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article imageChina asserts sovereignty over disputed South China Sea islands

By Nathan Salant     Aug 2, 2016 in World
Beijing - China pledged Sunday to defend its declared sovereignty over islands in crucial shipping lanes in the South China Sea despite competing claims from other nations.
Defense Minister Chang Wanquan also repeated China's rejection of a United Nations arbitration panel's decision that Beijing's assertion of sovereignty over the islands, many of which it created by piling sand atop coral reefs, was invalid.
"Territorial integrity and maritime rights and interests will be defended," he said, at a Beijing celebration marking the 89th anniversary of the creation of the Chinese Liberation Army, according to the Associated Press.
Chang's remarks again raised the specter of a superpower confrontation between China and the United States, which has sent warships through the South China Sea to defend what it terms freedom of navigation in the region.
Smaller countries aligned with the U.S. rely on the sea for food and economic sustenance, including the Philippines, which brought suit against China, and Taiwan, Vietnam, Malaysia and Brunei.
The area also has the potential for vast underground oil and natural gas reserves, the AP said.
But Chang said Sunday that China considered the area to be among its "state sovereignty, national security and development interests."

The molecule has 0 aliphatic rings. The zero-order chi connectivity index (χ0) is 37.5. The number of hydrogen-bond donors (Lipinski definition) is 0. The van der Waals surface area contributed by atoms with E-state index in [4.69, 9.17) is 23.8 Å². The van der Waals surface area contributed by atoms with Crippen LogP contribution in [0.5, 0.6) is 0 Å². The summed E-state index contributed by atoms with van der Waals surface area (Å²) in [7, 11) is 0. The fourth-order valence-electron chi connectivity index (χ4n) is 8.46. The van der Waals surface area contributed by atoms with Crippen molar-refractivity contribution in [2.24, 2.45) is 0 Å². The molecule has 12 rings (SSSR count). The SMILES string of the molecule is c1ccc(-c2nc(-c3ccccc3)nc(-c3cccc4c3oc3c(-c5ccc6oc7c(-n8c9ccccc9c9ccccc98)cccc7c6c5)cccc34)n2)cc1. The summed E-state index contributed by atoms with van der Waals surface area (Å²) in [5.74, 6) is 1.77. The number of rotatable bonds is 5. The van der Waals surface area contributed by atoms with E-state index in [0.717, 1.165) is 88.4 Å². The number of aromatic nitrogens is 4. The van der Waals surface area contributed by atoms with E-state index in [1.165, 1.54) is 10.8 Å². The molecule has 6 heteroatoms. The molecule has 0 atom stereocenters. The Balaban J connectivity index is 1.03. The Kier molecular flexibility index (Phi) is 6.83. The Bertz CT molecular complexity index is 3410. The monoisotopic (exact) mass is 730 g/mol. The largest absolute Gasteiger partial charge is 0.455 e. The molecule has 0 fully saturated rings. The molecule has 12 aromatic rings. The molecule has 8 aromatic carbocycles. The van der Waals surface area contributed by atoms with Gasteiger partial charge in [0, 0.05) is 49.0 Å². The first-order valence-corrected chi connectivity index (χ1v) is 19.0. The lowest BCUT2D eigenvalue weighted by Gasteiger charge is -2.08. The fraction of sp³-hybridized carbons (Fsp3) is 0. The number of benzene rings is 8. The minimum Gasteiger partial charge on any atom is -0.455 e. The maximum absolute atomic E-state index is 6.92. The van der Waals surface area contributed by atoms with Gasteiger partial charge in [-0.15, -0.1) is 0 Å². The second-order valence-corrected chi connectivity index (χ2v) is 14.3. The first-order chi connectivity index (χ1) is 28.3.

However, Chang also said China would "definitely cherish peace," an indication that the world's most populous nation was open to dialogue on its territorial claims.
On the other hand, China also announced Sunday that it planned joint exercises with the Russian military in September.
Defense Ministry spokesman Col.. Yang Yujun told reporters that the exercises were designed to increase cooperation between the countries and raise their ability to respond to threats,
Yang said the exercises weren't targeted at any third parties. He didn't disclose the specific location, and some areas of the South China Sea are not disputed.
Russia has supported China's position in its dispute with the Philippines and other South China Sea nations, the AP said, and wants nations outside the region, like the United States, to remain neutral.
But U.S. Secretary of State John Kerry, speaking last week at an ASEAN ministers meeting in Laos, said the "rule of law must be upheld" in the dispute, presumably putting the U.S. on the side of Philippines even though he denied that.
Vietnam's foreign minister, Le Hoai Trung, told the AP that his country was prepared for direct negotiations with China.
"Our consistent policy is to settle disputes through peaceful means in accordance with national laws and United Nations (conventions and laws), and we attach quite (a lot of) importance to bilateral negotiations," he said.
More about China, South china sea, Navigation, Shipping, Philippines
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